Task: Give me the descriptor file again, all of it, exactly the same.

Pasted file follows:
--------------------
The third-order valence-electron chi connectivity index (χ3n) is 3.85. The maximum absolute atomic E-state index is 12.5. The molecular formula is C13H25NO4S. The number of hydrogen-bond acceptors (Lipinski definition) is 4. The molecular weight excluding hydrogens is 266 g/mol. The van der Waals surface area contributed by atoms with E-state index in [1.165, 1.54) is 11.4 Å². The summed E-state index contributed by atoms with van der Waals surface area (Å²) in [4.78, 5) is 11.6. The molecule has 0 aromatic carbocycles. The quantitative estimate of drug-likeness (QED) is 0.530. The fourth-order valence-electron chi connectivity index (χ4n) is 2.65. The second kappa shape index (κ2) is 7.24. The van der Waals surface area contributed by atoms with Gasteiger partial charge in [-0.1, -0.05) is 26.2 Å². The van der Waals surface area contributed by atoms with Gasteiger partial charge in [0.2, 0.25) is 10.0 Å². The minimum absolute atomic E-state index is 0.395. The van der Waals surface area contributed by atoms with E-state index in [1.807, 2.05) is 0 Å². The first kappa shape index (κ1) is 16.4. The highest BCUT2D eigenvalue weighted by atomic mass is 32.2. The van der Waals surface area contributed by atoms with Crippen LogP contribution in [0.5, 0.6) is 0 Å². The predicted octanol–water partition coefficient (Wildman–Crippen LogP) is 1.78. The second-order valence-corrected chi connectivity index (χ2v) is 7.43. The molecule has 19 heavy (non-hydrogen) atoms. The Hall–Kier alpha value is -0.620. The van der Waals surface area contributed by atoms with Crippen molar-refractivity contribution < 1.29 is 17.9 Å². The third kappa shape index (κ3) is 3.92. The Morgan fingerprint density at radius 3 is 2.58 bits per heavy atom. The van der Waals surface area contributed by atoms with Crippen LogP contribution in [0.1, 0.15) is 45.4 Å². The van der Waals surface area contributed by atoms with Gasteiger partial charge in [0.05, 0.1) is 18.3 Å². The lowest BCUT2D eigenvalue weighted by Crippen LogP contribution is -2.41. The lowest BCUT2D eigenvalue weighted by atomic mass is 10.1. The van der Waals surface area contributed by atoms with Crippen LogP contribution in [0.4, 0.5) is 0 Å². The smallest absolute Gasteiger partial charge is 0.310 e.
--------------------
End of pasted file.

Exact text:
The third-order valence-electron chi connectivity index (χ3n) is 3.85. The maximum absolute atomic E-state index is 12.5. The molecular formula is C13H25NO4S. The number of hydrogen-bond acceptors (Lipinski definition) is 4. The molecular weight excluding hydrogens is 266 g/mol. The van der Waals surface area contributed by atoms with E-state index in [1.165, 1.54) is 11.4 Å². The summed E-state index contributed by atoms with van der Waals surface area (Å²) in [4.78, 5) is 11.6. The molecule has 0 aromatic carbocycles. The quantitative estimate of drug-likeness (QED) is 0.530. The fourth-order valence-electron chi connectivity index (χ4n) is 2.65. The second kappa shape index (κ2) is 7.24. The van der Waals surface area contributed by atoms with Gasteiger partial charge in [-0.1, -0.05) is 26.2 Å². The van der Waals surface area contributed by atoms with Gasteiger partial charge in [0.2, 0.25) is 10.0 Å². The minimum absolute atomic E-state index is 0.395. The van der Waals surface area contributed by atoms with E-state index in [1.807, 2.05) is 0 Å². The first kappa shape index (κ1) is 16.4. The highest BCUT2D eigenvalue weighted by atomic mass is 32.2. The van der Waals surface area contributed by atoms with Crippen LogP contribution in [0.5, 0.6) is 0 Å². The predicted octanol–water partition coefficient (Wildman–Crippen LogP) is 1.78. The second-order valence-corrected chi connectivity index (χ2v) is 7.43. The molecule has 19 heavy (non-hydrogen) atoms. The Hall–Kier alpha value is -0.620. The van der Waals surface area contributed by atoms with Crippen molar-refractivity contribution < 1.29 is 17.9 Å². The third kappa shape index (κ3) is 3.92. The Morgan fingerprint density at radius 3 is 2.58 bits per heavy atom. The van der Waals surface area contributed by atoms with Crippen LogP contribution in [0.1, 0.15) is 45.4 Å². The van der Waals surface area contributed by atoms with Gasteiger partial charge in [0.05, 0.1) is 18.3 Å². The lowest BCUT2D eigenvalue weighted by Crippen LogP contribution is -2.41. The lowest BCUT2D eigenvalue weighted by atomic mass is 10.1. The van der Waals surface area contributed by atoms with Crippen LogP contribution in [0.4, 0.5) is 0 Å². The smallest absolute Gasteiger partial charge is 0.310 e.